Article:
The NHL's salary cap will increase by $2 million next season to $75 million with a floor of $55.4 million, the NHL and NHLPA announced Sunday.
The Players' Association has the option each season of increasing the cap with a 5-percent escalator clause. If they use it, however, it means a higher escrow payment from the players to the league. Had the NHLPA used its full escalator clause, it would have raised the cap to over $77 million. They instead elected to use a smaller percentage, thus the smaller increase to only $75 million.
An increase is good news for the cash-strapped Capitals who need all the money they can get to re-sign their restricted free agents. The biggest question on fans' minds, however, will be whether it is enough of an increase for the team to re-sign forward T.J. Oshie.
Oshie was tied for the team lead in goals last season with 33. As an unrestricted free agent, he is expected to be one of the most highly sought after forwards this summer which means he will command a significant raise, somewhere in the range of $6 to 7 million per year. For a Washington team that still needs to re-sign restricted free agents Evgeny Kuznetsov, Andre Burakovsky and Dmitry Orlov, that just may be too much money.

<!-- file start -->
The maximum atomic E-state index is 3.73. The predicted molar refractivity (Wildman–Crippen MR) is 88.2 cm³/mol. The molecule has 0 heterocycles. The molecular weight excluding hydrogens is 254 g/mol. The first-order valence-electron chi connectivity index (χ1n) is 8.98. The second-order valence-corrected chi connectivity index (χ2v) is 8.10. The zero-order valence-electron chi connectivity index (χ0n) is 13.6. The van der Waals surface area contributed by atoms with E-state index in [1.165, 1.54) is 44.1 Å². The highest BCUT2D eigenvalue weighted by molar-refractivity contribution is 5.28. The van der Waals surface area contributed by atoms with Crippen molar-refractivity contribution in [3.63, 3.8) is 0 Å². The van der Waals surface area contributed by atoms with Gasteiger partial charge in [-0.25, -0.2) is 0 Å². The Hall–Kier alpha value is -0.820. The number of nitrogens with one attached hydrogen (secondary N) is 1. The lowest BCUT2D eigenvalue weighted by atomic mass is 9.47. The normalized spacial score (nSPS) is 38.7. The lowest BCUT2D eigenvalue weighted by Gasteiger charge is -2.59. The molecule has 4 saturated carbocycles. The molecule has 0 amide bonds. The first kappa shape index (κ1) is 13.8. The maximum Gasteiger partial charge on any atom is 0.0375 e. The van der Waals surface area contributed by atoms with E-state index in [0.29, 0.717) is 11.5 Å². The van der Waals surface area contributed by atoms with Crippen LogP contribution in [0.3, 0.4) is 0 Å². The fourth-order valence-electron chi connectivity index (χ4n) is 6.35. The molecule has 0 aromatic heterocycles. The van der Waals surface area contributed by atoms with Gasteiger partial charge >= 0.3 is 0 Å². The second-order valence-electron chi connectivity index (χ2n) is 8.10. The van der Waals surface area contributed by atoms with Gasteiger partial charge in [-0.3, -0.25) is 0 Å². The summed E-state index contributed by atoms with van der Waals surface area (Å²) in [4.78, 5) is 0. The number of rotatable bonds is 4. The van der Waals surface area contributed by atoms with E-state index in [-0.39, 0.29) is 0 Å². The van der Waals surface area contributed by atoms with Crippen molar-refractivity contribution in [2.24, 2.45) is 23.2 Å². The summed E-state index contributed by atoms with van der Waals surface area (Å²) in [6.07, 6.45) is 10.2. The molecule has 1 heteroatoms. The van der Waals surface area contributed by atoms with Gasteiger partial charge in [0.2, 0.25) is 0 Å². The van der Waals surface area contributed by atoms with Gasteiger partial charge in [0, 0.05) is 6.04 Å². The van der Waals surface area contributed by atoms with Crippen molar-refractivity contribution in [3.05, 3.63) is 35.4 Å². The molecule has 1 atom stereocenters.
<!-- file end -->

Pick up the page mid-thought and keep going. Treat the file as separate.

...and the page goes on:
Had the salary cap increased to $77 million, there was a realistic chance the team could have re-signed Oshie. At $75 million, that may not be enough.
Plus, time is not on Washington's side. Kuznetsov is expected to get a sizable contract and how high his cap hit is will likely determine what moves the Caps' can make. That means that once the expansion draft is over, general manager Brian MacLellan will need to re-sign Kuznetsov and then re-sign Oshie all before July 1 when free agency opens. And that's only if they have enough money to re-sign their other RFAs, which they may not anyway.
The reality the Caps find themselves in is that their young free agents are their top priority. That means they just may not have enough money left for a 30-year-old winger even with the $2 million salary cap increase.
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